cost structure ?

2) MERCURY: Using wind to generate electrical power could result in less =

usage of coal and thus less Hg in the environment. With less Hg in the=20
environment, Loons might become low in Hg, ride higher in the water and=20
consequently become top-heavy and have a tendency to flip sideways and=20
gargle at critical points in the call.

3) SEA BIRDS: Using wind to generate electrical power could result in=20
less usage of oil and less oiling of birds at sea. This biocontrol helps =

to avoid overcrowding of sea bird colonies so a decrease in oil spills=20
could have serious consequences.

4) TREES: Using wind to generate electrical power could result in lower=20
concentrations of low-level Ozone, acid-rain and consequently lead to=20
less effective biocontrol of trees. And consequently, for example,=20
Spruce trees in the Annapolis Valley might begin to live longer than 80=20
years, posing dangerous navigation hazards to flying birds as compared=20
to a low cover of Heath, Sedge and Alder

5) AIR: Using wind to generate electrical power could result in a lower=20
incidence of smog alerts, respiratory ailments and presumably health=20
problems in birds or other air-breathing wildlife. A decrease in the=20
incidence of smog could increase life expectancy, cause overcrowding and =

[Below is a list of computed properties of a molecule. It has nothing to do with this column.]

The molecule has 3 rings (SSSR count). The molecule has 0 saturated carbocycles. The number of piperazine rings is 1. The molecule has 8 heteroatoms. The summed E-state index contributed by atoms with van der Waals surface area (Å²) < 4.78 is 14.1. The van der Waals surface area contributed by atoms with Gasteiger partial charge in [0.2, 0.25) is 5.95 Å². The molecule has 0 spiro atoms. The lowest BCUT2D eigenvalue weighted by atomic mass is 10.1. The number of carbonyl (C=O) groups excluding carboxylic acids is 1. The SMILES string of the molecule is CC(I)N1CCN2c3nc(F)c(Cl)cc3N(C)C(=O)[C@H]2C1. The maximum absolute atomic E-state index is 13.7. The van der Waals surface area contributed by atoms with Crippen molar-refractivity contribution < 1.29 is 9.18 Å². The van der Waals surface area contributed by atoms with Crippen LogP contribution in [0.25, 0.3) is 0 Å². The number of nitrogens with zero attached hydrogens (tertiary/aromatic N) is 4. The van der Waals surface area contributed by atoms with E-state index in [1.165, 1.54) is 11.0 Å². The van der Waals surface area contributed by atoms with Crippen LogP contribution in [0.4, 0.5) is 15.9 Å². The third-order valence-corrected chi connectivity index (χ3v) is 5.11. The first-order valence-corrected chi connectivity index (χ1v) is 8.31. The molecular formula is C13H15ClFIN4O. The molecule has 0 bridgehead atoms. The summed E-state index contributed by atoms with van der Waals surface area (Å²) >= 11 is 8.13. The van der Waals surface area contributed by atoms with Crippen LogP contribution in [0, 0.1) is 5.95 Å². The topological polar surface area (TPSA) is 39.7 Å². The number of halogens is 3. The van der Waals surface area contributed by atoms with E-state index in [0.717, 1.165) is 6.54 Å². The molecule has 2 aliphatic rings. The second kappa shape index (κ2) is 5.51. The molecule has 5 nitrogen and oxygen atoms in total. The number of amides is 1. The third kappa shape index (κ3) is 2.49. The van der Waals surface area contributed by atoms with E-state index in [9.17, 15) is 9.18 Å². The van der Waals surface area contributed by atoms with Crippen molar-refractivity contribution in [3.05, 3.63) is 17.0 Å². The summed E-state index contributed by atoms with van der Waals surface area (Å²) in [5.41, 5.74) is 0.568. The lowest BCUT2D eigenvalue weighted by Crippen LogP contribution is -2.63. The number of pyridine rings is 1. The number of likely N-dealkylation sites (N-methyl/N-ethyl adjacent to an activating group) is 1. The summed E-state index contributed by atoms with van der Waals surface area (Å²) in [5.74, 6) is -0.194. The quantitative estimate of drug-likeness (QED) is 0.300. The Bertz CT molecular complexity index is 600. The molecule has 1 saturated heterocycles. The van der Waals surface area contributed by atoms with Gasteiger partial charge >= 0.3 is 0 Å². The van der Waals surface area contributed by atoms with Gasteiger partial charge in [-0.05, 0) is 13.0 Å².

increase the demand for electricity and nesting sites.

6) WIND: Using wind to generate electrical power is likely to slow the=20
wind down so that it doesn't get there on time, causing air pockets. The =

recent Westjet air-pocket incident, far from the nearest wind farm,=20
shows how dangerous this effect can be.

Yours truly, Dave Webster, Kentville

END OF PASTE\\\\\\\\\\\\\\\\\

Yt, DW

  ----- Original Message -----=20
  From: Nicholas Hill=20
  Sent: Saturday, December 20, 2014 3:58 PM
  Subject: Re: Long again: Re: Long: Re: [NatureNS] light

  Is this narure?

  On Dec 20, 2014 3:54 PM, "David & Alison Webster" <> =

    Hi Steve & All,                                    Dec 20, 2014
       Systems which do not work well, such as the Wales site, do not =
prove that pumped storage can not work anymore than I can prove, by =
direct demonstration, that music can not be extracted from a violin.